by: Ilse Posselt
Monday, 16 May 2016 | Some 2,500 years ago, God pledged through the Hebrew prophet Isaiah, “Who has heard such a thing? Who has seen such things? Shall the earth be made to give birth in one day? Or shall a nation be born at once? For as soon as Zion was in labor, She gave birth to her children” (Isaiah 66:8).
On 14 May 1948, more than two millennia later, the promise was fulfilled: the State of Israel was reborn–in one day, as God had promised.
The restoration of the Jewish people to their God-given homeland has long since been regarded as nothing short of miraculous. Every Independence Day, Israel marks the occasion with thanksgiving and praises to God. This year, as part of the “Day to Praise” initiative, a group of Christians traveled to Gush Etzion in Judea to join their voices with a group of Jewish people to praise God as one for the creation of the modern State of Israel.
The initiative is the brainchild of Dr. Shlomo Riskin, Chief Rabbi of the Israeli town of Efrat, and founder of the Center for Jewish-Christian Understanding and Cooperation [CJCUC]. Now in its fourth year, it aims to unite Jews and Christians—particularly on such a miraculous occasion—in praise to God, their voices resounding across the world, acknowledging the tremendous miracle He has done in our lifetime.
This year, “Day to Praise” took place on Thursday, 12 May 2016, Israel’s Independence Day. According to tradition, the 120 Jewish and Christian attendees celebrated by reciting the Psalms 113-118.
“Psalms 113-118 has a rich history in Jewish liturgy. It is recited during the morning prayers on biblical feasts such as Passover, Shavout (Pentecost) and Sukkot (Feast of Tabernacles)… This series of psalms is entitled Hallel, which means praise.”
A year after Israel’s rebirth, the Chief Rabbinate instituted Independence Day as a minor holiday within the sacred calendar of the Jewish people. That is why reciting the Hallel on this day is regarded as an integral part of the celebrations.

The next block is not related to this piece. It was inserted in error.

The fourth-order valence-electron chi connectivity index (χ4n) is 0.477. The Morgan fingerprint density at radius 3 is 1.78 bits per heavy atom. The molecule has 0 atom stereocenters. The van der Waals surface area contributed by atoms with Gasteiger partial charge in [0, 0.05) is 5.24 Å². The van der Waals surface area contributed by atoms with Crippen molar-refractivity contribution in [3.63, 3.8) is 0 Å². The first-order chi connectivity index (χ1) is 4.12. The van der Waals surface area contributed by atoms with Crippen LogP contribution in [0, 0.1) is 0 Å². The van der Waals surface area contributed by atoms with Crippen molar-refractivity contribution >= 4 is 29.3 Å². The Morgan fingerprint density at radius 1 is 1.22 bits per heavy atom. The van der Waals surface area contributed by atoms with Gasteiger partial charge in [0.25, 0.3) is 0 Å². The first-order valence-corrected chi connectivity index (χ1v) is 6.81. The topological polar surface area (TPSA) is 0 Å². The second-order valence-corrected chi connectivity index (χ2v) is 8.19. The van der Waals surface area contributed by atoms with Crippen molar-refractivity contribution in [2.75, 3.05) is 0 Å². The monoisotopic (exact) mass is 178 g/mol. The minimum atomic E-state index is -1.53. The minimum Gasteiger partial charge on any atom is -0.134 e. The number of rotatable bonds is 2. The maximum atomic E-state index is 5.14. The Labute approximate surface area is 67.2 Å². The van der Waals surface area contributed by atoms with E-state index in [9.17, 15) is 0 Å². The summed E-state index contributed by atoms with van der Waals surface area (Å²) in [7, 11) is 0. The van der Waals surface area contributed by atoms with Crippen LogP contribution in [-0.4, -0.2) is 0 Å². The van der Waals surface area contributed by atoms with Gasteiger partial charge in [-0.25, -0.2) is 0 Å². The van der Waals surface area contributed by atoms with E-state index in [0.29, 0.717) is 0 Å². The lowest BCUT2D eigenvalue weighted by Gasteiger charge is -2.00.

The purpose of Hallel, says David Nekrutman, Executive Director, CJUC, is to thank God for His extraordinary redemptive acts towards His people. The rebirth of the State of Israel according to God’s promise is not only a Jewish miracle, but something that Christians can also rejoice in.
According to Nekrutman, the inspiration for the initiative is found in the Hallel itself. Psalm 117 issues a clear invitation to the nations to praise God for His covenantal love and faithfulness towards Israel. At first glance, Nekrutman argues, this mandate may appear strange. “It makes sense that the recipient of God’s loving-kindness should be the one to thank God. However, why does the psalmist require the nations to praise God for what He has done for Jewry?”
The answer lies, explains Nekrutman, in the two reactions of thanksgiving and praise in response to a miracle. Thanksgiving, he says, comes from “the beneficiary of the miracle itself.” Praise, on the other hand, is the reaction of one who sees something awe-inspiring or miraculous.
The return of the nation of Israel to its homeland after some 2,000 years in exile arguably qualifies as awe-inspiring and miraculous. “No other rational explanation in the world can explain the phenomenon of Israel’s existence today except that God continues to be faithful to His covenantal promise made thousands of years ago to Abraham, Isaac and Jacob,” says Nekrutman. “The miracle of Israel today should serve as an inspiration to other nations to bless the God of Abraham, Isaac and Jacob. It is our hope that one day the fullness of Psalm 117 will be witnessed in our lifetime.”
This year, the reading of the psalms was done in a particularly prophetic manner. Each of the participants recited Psalm 117 in his or her mother tongue, after which all attendees read the psalm together in Hebrew. According to Nekrutman, this fulfils the prophecy in Zephaniah 3:9, “For then I will restore to the peoples a pure language, that they all may call on the name of the Lord, to serve Him with one accord.”
The location for this year’s event is not without significance. Over the past six months, the Gush Etzion region has seen numerous terror attacks. The Gush Etzion junction is also where three teenage boys were abducted and murdered by Hamas operatives in 2014, resulting in Operation Protective Edge. “The affirmation of faith in a place where Israel’s enemies have attempted to crush the Jewish right to the land made the event especially poignant,” Breaking News Israel reported.
“This gather[ing] is meant as an act of solidarity intended to comfort Israel in the heart of its suffering,” Nekrutman affirmed.
Next year’s “Day to Praise” will take place on 2 May 2017.
Posted on May 16, 2016
Source: (Bridges for Peace, 16 May 2016)
Photo Credit: David Nekrutman/facebook.com
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